By Mr. Propwise

By now you’ve probably read lots of media reports about the Urban Redevelopment Authority’s (URA) Draft Masterplan 2013, a medium term plan which details statutory land use and guides Singapore’s development over a ten to fifteen year period. In this post I hope to synthesize the different views and look at how the concepts outlined in the Master Plan will affect the property market, and whether it throws up any interesting opportunities.

The changing focus of the Master Plan

The URA’s role is to plan the physical development of Singapore and to optimize the use of the country’s limited land resources. To this end it puts out the Concept Plan, which is a long term strategic land use plan that guides Singapore’s development over a forty to fifty year period, ensuring that Singapore has sufficient land to meet long term population, economic and quality of life goals. It is reviewed every ten years, and the last one was completed in 2011.

Historically, the Master Plan has rendered the broad strategies outlined in the Concept Plan into detailed permissible land use and density plans for developments in Singapore. It is reviewed every five years.

In the Draft Masterplan 2013, the URA is moving away from its previous mostly quantitative role (i.e. mainly looking at plot ratios and land use), and starting to focus on the qualitative aspects of living in Singapore. We can see this shift from the 6 key focuses as stated by the URA:

1. Housing

2. Economy

3. Recreation

4. Identity

5. Transport

6. Public Spaces

Out of the above 6 focuses, we see that half of them (Recreation, Identity, Public Spaces) are focusing more on the intangible and people-centric aspects of living in Singapore, with an aim to boost the quality of life here beyond just the hard aspects of having a comfortable home in a convenient  location with good transportation links and facilities.

Decentralization of work will create new market opportunities

One of the trends we’ve been seeing in the recent Master Plans is the decentralization of employment centers to different areas of Singapore, e.g. to Jurong and Paya Lebar, partly as a means to ameliorate the transportation capacity problem of a large part of the population commuting to the CBD to work.

The Master Plan 2013 introduces the North Coast Innovation Corridor, which will see the emergence of the Woodlands Regional Centre, the Punggol Learning Corridor and Creative Cluster. There will also be the gradual development of new industrial estates such as Jalan Bahar, Wenya, Tengah, Lorong Halus and Seletar West.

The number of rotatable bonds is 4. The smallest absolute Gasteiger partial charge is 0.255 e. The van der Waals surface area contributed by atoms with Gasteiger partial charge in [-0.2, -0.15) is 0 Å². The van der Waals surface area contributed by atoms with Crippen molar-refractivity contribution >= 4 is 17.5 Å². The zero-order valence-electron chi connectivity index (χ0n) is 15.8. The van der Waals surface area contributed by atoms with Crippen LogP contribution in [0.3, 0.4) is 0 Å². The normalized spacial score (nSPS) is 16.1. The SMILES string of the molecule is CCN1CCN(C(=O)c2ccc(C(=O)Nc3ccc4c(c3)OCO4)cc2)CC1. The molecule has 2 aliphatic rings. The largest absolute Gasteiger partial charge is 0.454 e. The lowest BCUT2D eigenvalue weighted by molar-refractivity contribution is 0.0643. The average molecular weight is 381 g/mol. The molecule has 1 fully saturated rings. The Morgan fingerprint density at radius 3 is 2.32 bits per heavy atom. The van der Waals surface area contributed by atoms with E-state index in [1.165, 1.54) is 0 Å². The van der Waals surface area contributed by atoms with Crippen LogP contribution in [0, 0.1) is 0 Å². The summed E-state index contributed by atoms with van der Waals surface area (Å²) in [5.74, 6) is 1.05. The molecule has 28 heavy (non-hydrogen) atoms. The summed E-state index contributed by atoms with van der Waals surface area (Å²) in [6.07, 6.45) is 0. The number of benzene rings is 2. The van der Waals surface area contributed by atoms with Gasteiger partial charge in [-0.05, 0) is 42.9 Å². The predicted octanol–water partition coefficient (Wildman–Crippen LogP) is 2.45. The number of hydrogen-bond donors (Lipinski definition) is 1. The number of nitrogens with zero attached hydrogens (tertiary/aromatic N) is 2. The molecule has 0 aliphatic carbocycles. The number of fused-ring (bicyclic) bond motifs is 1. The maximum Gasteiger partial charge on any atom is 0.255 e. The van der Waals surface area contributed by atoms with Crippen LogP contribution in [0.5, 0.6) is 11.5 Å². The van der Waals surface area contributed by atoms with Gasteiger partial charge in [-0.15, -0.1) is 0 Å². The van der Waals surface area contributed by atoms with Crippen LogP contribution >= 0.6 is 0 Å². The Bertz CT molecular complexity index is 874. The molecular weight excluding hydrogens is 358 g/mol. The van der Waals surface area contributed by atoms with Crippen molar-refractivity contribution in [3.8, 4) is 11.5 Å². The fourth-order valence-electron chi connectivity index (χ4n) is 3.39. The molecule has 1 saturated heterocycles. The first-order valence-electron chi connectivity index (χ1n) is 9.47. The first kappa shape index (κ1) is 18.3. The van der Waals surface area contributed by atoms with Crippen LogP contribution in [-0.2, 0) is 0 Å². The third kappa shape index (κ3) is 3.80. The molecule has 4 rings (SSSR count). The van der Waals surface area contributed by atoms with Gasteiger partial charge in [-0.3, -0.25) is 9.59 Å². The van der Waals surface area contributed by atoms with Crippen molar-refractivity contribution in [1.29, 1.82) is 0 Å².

Where people go to work, so do opportunities to invest in and rent out property. The key for investors is to gauge the speed and commitment of the government to incentivize developments in all the new centers. The irony is that with so many potential centers, there is a diffusion of focus and not all will achieve an equal level of success.

Figure 1: Proposed Holland Village Extension (Source: URA)

My sense is that the centers that are closest to the traditional economic hubs like the CBD and Orchard (e.g. Paya Lebar, Holland Village) have the greatest chance of developing quickly, and consequently have better investment prospects.

No more premium for being “close to the MRT”?

As part of the effort to improve the public transportation system, by 2030 the rail network will double to 360km, and 80% of all homes will be within a 10-minute walk to an MRT station.

Traditionally homes near to an MRT station will usually be able to command a premium to less well connected homes. But if 80% of homes are within a 10-minute walk to the MRT, will this premium still exist?

I believe being near to an MRT station will eventually become less important to which MRT station and line you are near to. Homes near MRT interchanges (where two or more lines cross) will likely command a larger premium. Homes near MRT stations on lines with key business hubs (e.g. the East-West line which has connectivity to the hubs of Jurong, the CBD, Kampong Bugis, Paya Lebar and Tampines) will have better prices and rentals versus other lines which may require multiple transits to get to the key hubs.

Lots of new homes but who will live in them?

Figure 2: Artist’s impression of Marina South urban village (source: URA)

How about new areas like the Greater Southern Waterfront and Marina South? For the former, I believe this will be a very long term development as the southern coastline will only be freed up when the ports move from Pasir Panjang and Tanjong Pagar by 2027 – that’s one or two property cycles away, so no need to worry about it for now. For the latter, the plans to create a car-free environment and community in the Marina South area are interesting. But with nearby developments costing close to $3000 per square foot, will it be a community just for the rich?

Also with an upcoming record completion of homes coming in the next few years that will weigh on the rental and resale markets, and the curbs on foreign workers and slowing population growth weighing on housing demand, will there be enough demand for homes in all of these new areas?

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